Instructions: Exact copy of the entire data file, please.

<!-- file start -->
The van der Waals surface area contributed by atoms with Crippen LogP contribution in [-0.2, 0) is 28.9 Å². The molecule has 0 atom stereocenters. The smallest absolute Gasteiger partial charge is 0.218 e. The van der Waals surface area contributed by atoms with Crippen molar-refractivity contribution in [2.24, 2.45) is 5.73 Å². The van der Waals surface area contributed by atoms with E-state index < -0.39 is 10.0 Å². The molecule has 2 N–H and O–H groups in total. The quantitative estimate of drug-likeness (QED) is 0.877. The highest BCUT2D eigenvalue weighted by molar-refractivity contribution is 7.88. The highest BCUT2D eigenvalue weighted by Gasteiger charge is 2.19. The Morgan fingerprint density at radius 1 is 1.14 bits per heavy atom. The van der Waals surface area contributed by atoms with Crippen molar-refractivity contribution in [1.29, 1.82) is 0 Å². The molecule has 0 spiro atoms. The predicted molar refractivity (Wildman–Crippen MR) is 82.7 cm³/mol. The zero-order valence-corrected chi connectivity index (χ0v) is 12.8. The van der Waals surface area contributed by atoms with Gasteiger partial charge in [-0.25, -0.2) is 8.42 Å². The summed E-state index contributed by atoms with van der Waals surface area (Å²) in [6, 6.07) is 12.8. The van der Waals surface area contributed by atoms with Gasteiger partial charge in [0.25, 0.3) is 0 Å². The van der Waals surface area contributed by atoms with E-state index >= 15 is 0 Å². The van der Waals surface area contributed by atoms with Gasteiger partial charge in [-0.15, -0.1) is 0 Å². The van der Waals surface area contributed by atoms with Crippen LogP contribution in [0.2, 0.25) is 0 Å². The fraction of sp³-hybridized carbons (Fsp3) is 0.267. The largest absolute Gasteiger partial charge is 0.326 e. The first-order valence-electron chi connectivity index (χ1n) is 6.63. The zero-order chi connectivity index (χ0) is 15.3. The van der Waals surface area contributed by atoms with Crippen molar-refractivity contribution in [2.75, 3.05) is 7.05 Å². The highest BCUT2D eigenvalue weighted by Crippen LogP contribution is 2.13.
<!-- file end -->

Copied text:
The van der Waals surface area contributed by atoms with Crippen LogP contribution in [-0.2, 0) is 28.9 Å². The molecule has 0 atom stereocenters. The smallest absolute Gasteiger partial charge is 0.218 e. The van der Waals surface area contributed by atoms with Crippen molar-refractivity contribution in [2.24, 2.45) is 5.73 Å². The van der Waals surface area contributed by atoms with E-state index < -0.39 is 10.0 Å². The molecule has 2 N–H and O–H groups in total. The quantitative estimate of drug-likeness (QED) is 0.877. The highest BCUT2D eigenvalue weighted by molar-refractivity contribution is 7.88. The highest BCUT2D eigenvalue weighted by Gasteiger charge is 2.19. The Morgan fingerprint density at radius 1 is 1.14 bits per heavy atom. The van der Waals surface area contributed by atoms with Crippen molar-refractivity contribution in [1.29, 1.82) is 0 Å². The molecule has 0 spiro atoms. The predicted molar refractivity (Wildman–Crippen MR) is 82.7 cm³/mol. The zero-order valence-corrected chi connectivity index (χ0v) is 12.8. The van der Waals surface area contributed by atoms with Gasteiger partial charge in [-0.25, -0.2) is 8.42 Å². The summed E-state index contributed by atoms with van der Waals surface area (Å²) in [6, 6.07) is 12.8. The van der Waals surface area contributed by atoms with Gasteiger partial charge in [0.25, 0.3) is 0 Å². The van der Waals surface area contributed by atoms with E-state index >= 15 is 0 Å². The van der Waals surface area contributed by atoms with Gasteiger partial charge in [-0.15, -0.1) is 0 Å². The van der Waals surface area contributed by atoms with Crippen LogP contribution in [0.2, 0.25) is 0 Å². The fraction of sp³-hybridized carbons (Fsp3) is 0.267. The largest absolute Gasteiger partial charge is 0.326 e. The first-order valence-electron chi connectivity index (χ1n) is 6.63. The zero-order chi connectivity index (χ0) is 15.3. The van der Waals surface area contributed by atoms with Crippen molar-refractivity contribution in [2.75, 3.05) is 7.05 Å². The highest BCUT2D eigenvalue weighted by Crippen LogP contribution is 2.13.